Monday, April 30, 2007

Crusade: 1x03-1x05

The Needs of Earth, Memory of War, Visitors From Down the Street

These three episodes, with one exception, continue a strong opening run for the series, a much stronger opening than Babylon 5, which also hints at the potential depth of these characters. But, the last of these just fails on nearly every level, hitting depths not seen since Babylon 5’s first season.

‘The Needs of Earth’ touches on a lot of classic JMS themes, and has some good stuff, but drags into preachiness during the episode’s second half. However, the opening, in which Dureena and Gideon go to rescue the guy on the planet is very strong. Dureena is my favorite character on the show, I like her rage, and the way that rage can lead her to reckless action. Last time, I said she reminded me of Faith, and that comes across even stronger here. She’s always prone to dangerous action, putting herself at risk to help others. But, it’s unclear whether this is a purely selfless act, or if she actually wants to put herself in danger as punishment for not being there when her world was destroyed.

I think one of the major issues with her character going forward is that eventually her dangerous behavior should catch up with her. So far, she is able to go through this really dangerous situations with few negative consequences, and I’d like to see her struggle either physical or moral dilemmas. Getting hurt during one of her stunts would be an obvious way to show the consequences of what she’s doing, but a more interesting tact would be to put her in real moral conflict with Gideon and the others on the ship. They indulge her mysterious ways because things always work out in the end, but what about when they don’t? That’s the problem we frequently see with these super capable characters, like your Jack Bauer or Sidney Bristow, what happens when they buck the system and fail?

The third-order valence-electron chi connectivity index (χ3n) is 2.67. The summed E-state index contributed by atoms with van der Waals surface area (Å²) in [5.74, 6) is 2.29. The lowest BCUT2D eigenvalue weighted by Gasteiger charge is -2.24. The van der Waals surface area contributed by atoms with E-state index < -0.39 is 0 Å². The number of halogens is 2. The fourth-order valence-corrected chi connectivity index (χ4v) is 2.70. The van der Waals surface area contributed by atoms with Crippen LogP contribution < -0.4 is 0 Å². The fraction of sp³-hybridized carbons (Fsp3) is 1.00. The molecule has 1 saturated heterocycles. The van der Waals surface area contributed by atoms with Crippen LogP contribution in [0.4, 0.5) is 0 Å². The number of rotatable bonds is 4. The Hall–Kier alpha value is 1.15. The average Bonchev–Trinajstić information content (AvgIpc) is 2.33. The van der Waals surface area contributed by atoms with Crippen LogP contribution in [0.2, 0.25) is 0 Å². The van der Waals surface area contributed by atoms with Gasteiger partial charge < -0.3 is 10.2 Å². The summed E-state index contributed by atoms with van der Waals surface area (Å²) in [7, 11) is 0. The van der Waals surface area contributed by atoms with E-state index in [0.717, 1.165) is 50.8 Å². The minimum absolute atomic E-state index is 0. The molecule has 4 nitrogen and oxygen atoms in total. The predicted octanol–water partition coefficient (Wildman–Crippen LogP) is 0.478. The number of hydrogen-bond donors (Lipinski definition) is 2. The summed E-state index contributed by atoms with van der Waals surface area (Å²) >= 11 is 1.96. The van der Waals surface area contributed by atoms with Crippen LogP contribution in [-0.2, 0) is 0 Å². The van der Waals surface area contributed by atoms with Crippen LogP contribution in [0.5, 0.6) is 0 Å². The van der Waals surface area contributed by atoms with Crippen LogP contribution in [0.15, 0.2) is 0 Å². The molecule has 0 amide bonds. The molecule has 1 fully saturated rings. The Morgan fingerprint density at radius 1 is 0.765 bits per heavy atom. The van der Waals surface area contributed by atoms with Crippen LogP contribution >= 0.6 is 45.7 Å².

But, considering we’re five episodes into the series, it’s probably a bit early for that. However, going forward, I’m not sure if JMS would have pushed her to a more ambiguous place. Watching Babylon 5, the first season had a very traditional Manichaean conception of good and evil. Then, in season two, Londo and G’Kar both went to really dark places, shockingly so. However, he never put the human characters through that same kind of journey. His biggest mistake with the series was pushing the reset button on Garibaldi after he went through his traitor arc in season four. Season five would have been much more interesting if Garibaldi had to make up for his transgressions.

Anyway, once this guy gets back to the ship, we go into a reverie about the power of art, and the importance of preserving culture. To some extent, this story gets a bit sappy, particularly with the doctor’s comments on the music. But, the basic idea is great, and I do enjoy JMS’s journeys into philosophical musing. I just wish he was a bit more subtle about it.

As a side note, even though I generally enjoy the music on the show, it was notable that the music in the alien porn video didn’t sound very different from what we usually get. There is a certain porn quality to this score, but I still think it was a smart decision to switch composers. It helps give this series its own unique identity. While it has elements of Babylon 5, Crusade has quickly established its own universe.